Pietisten returns me to my beloved communities of North Park and the Covenant which I found it necessary to leave twenty years ago, but which I think of often.

To all of my friends in the Pietisten network, I send my warm greetings. I am beginning my fourteenth year of ministry in a congregation of my adopted home, the United Church of Christ, here in St. Louis. I am very well, and faithfully serving with both joy and gladness. James K. Pohl, St. Louis, Missouri.

By the authority vested in me, I hereby author this epistle. By the authority vested in you, you hereby (I trust) authorize this authority to author this epistle. By the authority vested in us, as separate and distinct, yet participating in the One, we all authorize this epistle in the faith that in it and through it we might hope to experience an increase.

I rather enjoyed (experienced an “increase”) reading the recent Pietisten. I suppose I had not previously realized what it was, or was about. I especially liked your bit on “The Gift of Increase.” On first reading, I had quarrels with this, that, and the other, idea, sentence, word, etc., but after finishing, decided I liked the overall “spirit” enough to ignore any differences. Then, later I came across Pietisten Premises. Again, I might have argued with the wording, the completeness, the priorities, etc., but didn’t because they seem to tug at . . . (how to say it) some of the things I hold dear and clear (adding up to what someone recently called “heart knowledge”). If these premises mean what I think-feel they mean (all of which means I have to author all of this), then I will read your Pietisten much more carefully in the future (even though I have a biography of trouble with any writing which refers to, quotes, or, worst of all cites [chap/verse] the bible).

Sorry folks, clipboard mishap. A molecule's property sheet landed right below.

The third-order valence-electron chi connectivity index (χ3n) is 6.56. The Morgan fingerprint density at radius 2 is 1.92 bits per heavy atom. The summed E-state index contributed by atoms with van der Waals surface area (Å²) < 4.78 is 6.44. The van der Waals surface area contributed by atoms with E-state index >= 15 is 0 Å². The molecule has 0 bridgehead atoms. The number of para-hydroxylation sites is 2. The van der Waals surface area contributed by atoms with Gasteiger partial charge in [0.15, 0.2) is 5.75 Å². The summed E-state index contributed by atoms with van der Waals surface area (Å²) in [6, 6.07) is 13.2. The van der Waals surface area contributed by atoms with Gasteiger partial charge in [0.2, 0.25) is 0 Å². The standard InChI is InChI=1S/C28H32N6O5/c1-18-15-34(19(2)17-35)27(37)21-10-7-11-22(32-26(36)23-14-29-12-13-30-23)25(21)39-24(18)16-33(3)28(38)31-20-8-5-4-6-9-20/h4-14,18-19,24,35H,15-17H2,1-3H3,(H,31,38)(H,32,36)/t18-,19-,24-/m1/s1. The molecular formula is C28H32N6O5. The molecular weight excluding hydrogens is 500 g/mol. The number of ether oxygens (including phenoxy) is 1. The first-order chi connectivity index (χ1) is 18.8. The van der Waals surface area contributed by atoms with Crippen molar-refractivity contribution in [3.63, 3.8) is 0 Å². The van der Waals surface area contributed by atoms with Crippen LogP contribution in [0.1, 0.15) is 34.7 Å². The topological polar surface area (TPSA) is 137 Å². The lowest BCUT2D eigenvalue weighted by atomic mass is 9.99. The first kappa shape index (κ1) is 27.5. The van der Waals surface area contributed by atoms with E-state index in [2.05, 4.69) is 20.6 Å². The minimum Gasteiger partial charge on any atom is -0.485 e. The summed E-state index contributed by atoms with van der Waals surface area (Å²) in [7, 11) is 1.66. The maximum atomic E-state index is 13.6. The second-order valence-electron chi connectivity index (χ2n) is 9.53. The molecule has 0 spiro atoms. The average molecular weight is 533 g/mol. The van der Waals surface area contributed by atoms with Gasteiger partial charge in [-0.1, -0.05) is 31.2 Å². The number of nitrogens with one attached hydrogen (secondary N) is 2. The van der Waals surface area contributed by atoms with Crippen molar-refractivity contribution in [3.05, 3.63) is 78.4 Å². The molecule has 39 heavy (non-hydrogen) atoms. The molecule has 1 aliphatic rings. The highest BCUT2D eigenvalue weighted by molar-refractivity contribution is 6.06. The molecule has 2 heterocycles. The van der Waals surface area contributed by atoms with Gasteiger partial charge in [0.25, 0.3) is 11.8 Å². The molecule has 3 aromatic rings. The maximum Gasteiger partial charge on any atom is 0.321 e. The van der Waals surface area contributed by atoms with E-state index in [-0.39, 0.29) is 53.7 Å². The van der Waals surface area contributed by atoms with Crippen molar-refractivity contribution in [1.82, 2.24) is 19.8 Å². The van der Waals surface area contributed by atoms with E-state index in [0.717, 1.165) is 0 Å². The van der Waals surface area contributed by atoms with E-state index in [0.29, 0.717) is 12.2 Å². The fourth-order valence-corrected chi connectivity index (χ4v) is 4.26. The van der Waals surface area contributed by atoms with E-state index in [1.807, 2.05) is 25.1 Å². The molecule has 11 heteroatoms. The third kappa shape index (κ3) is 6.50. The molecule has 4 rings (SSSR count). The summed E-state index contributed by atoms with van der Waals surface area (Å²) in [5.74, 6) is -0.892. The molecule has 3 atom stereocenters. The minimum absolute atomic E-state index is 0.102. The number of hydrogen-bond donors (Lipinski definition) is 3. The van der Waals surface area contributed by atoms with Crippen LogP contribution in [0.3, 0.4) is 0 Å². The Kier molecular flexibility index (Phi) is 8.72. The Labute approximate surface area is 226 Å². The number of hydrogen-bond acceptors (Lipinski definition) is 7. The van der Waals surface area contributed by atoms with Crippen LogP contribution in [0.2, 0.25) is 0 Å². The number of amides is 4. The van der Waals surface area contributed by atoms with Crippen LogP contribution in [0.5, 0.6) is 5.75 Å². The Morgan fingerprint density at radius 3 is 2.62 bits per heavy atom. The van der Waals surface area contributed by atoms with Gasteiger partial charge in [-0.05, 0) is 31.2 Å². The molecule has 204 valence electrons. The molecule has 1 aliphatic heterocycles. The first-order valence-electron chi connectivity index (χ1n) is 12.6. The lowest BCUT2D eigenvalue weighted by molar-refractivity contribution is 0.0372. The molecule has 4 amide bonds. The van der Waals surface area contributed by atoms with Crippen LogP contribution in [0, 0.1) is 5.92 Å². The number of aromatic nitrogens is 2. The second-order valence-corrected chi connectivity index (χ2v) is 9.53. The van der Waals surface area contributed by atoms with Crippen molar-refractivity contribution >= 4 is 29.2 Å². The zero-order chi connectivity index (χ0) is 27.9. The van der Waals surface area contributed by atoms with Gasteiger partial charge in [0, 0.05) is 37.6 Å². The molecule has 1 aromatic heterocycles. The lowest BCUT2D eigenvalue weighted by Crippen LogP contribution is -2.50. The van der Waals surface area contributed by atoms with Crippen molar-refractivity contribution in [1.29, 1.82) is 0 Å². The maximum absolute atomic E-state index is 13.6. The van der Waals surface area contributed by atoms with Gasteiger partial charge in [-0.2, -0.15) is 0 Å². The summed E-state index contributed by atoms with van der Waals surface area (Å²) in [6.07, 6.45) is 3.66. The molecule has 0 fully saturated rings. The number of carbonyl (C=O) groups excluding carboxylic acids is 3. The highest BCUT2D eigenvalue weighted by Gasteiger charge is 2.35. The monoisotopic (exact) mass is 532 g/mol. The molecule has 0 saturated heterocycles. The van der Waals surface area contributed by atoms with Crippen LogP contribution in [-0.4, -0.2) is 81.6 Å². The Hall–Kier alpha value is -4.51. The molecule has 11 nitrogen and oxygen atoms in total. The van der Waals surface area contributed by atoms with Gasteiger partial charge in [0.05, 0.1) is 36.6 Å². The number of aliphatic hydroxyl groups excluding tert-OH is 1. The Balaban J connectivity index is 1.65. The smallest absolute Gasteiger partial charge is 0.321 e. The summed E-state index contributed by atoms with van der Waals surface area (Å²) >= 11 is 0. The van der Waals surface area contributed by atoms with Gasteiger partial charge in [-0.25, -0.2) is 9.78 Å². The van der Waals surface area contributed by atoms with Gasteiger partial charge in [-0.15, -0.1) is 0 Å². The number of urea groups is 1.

One last thought on “authority = author= to increase.” The final phrase in the first paragraph of your helpful review of Parts I & II reads “. . . and the residence of authority is the human person.” I think that “the” may be an unfortunate choice. It means in this context an ideal, specially exemplary, or generic “individual.” There are two problems with this. First, it creates a remove from ordinary people and their lived experiences, as “a” or “each” would not. In other words, such remove not only distances “us” from authority, but may be read as support for limiting authority, vesting or rooting it in an abstract, idealized, specialized sense of person, i.e., the few. The second part of the problem is that your “human person” appears as if in a void. I would prefer something like “each person, in their circumstance (or network, etc.)” for this points us not only to context, but to the possibilities of interpersonal networks, a social orchestration of authority.

I choose orchestration purposefully. It strikes me that our world is sprung from a metaphor of inanimate elements in a void—e.g., social atoms, tools of production, rugged individualism, etc. The emphasis on individual comes at the expense of connections. But orchestra-music provide a very different metaphoric effect. In music, each tone has an individual identity, for sure, but the real magic arises from their combinations (as melody or harmony). Imagine, then, what would happen to your residence of authority (especially in the context of your premises) if we switched to social orchestration. One could hardly avoid “blessing” all other living forms as the crucible from which springs the tantalizing taste of serpent-wisdom and dove’s love. Tom Condon, Little Current and Guelph, Ontario, Canada.